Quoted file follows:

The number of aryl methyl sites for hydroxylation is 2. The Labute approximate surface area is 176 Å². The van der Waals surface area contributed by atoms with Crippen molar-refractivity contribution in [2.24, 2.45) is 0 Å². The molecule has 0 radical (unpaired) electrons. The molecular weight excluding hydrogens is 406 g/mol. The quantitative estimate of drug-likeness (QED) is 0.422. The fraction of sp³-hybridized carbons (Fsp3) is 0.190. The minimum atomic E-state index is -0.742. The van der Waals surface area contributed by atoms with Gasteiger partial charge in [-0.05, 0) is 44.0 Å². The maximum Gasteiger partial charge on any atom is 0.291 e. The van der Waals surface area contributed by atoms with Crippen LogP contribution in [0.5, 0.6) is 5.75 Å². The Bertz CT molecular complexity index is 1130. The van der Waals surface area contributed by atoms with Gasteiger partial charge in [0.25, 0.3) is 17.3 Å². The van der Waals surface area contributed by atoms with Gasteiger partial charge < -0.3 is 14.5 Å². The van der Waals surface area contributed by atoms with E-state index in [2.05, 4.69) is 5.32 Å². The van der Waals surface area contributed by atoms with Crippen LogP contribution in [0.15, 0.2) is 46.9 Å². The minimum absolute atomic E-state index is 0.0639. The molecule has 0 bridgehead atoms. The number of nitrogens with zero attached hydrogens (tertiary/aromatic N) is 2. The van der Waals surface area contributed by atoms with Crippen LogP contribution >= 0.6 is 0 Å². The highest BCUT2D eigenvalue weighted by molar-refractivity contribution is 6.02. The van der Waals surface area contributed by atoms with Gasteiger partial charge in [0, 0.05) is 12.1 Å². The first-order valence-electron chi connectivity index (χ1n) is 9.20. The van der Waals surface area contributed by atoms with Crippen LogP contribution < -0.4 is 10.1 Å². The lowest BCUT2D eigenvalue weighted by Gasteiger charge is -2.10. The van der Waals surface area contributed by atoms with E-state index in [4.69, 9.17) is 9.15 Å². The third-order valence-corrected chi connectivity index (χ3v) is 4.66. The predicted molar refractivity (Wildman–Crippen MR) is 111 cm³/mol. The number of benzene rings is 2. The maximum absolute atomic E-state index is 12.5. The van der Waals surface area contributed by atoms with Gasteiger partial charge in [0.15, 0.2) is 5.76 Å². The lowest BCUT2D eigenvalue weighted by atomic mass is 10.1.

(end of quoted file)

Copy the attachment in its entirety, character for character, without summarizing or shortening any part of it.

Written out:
The number of aryl methyl sites for hydroxylation is 2. The Labute approximate surface area is 176 Å². The van der Waals surface area contributed by atoms with Crippen molar-refractivity contribution in [2.24, 2.45) is 0 Å². The molecule has 0 radical (unpaired) electrons. The molecular weight excluding hydrogens is 406 g/mol. The quantitative estimate of drug-likeness (QED) is 0.422. The fraction of sp³-hybridized carbons (Fsp3) is 0.190. The minimum atomic E-state index is -0.742. The van der Waals surface area contributed by atoms with Gasteiger partial charge in [-0.05, 0) is 44.0 Å². The maximum Gasteiger partial charge on any atom is 0.291 e. The van der Waals surface area contributed by atoms with Crippen LogP contribution in [0.5, 0.6) is 5.75 Å². The Bertz CT molecular complexity index is 1130. The van der Waals surface area contributed by atoms with Gasteiger partial charge in [0.25, 0.3) is 17.3 Å². The van der Waals surface area contributed by atoms with Gasteiger partial charge < -0.3 is 14.5 Å². The van der Waals surface area contributed by atoms with E-state index in [2.05, 4.69) is 5.32 Å². The van der Waals surface area contributed by atoms with Crippen LogP contribution in [0.15, 0.2) is 46.9 Å². The minimum absolute atomic E-state index is 0.0639. The molecule has 0 bridgehead atoms. The number of nitrogens with zero attached hydrogens (tertiary/aromatic N) is 2. The van der Waals surface area contributed by atoms with Crippen LogP contribution >= 0.6 is 0 Å². The highest BCUT2D eigenvalue weighted by molar-refractivity contribution is 6.02. The van der Waals surface area contributed by atoms with Gasteiger partial charge in [0, 0.05) is 12.1 Å². The first-order valence-electron chi connectivity index (χ1n) is 9.20. The van der Waals surface area contributed by atoms with Crippen LogP contribution < -0.4 is 10.1 Å². The lowest BCUT2D eigenvalue weighted by Gasteiger charge is -2.10. The van der Waals surface area contributed by atoms with E-state index in [4.69, 9.17) is 9.15 Å². The third-order valence-corrected chi connectivity index (χ3v) is 4.66. The predicted molar refractivity (Wildman–Crippen MR) is 111 cm³/mol. The number of benzene rings is 2. The maximum absolute atomic E-state index is 12.5. The van der Waals surface area contributed by atoms with Gasteiger partial charge in [0.15, 0.2) is 5.76 Å². The lowest BCUT2D eigenvalue weighted by atomic mass is 10.1.